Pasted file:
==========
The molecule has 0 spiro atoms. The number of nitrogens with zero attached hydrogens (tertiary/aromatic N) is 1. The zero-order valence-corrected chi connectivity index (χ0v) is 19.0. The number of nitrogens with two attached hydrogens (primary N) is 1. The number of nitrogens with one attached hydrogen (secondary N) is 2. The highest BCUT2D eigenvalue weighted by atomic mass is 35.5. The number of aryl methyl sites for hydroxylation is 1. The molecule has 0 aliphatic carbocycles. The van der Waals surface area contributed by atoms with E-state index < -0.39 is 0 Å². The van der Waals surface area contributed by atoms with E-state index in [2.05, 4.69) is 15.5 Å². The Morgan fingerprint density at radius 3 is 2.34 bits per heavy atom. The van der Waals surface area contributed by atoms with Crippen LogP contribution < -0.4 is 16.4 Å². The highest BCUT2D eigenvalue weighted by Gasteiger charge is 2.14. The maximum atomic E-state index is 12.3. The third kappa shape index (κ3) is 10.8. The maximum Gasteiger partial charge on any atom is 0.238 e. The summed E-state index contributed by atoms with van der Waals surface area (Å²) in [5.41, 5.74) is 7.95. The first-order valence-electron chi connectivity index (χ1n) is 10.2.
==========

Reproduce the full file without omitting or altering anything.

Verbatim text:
The molecule has 0 spiro atoms. The number of nitrogens with zero attached hydrogens (tertiary/aromatic N) is 1. The zero-order valence-corrected chi connectivity index (χ0v) is 19.0. The number of nitrogens with two attached hydrogens (primary N) is 1. The number of nitrogens with one attached hydrogen (secondary N) is 2. The highest BCUT2D eigenvalue weighted by atomic mass is 35.5. The number of aryl methyl sites for hydroxylation is 1. The molecule has 0 aliphatic carbocycles. The van der Waals surface area contributed by atoms with E-state index < -0.39 is 0 Å². The van der Waals surface area contributed by atoms with E-state index in [2.05, 4.69) is 15.5 Å². The Morgan fingerprint density at radius 3 is 2.34 bits per heavy atom. The van der Waals surface area contributed by atoms with Crippen LogP contribution < -0.4 is 16.4 Å². The highest BCUT2D eigenvalue weighted by Gasteiger charge is 2.14. The maximum atomic E-state index is 12.3. The third kappa shape index (κ3) is 10.8. The maximum Gasteiger partial charge on any atom is 0.238 e. The summed E-state index contributed by atoms with van der Waals surface area (Å²) in [5.41, 5.74) is 7.95. The first-order valence-electron chi connectivity index (χ1n) is 10.2.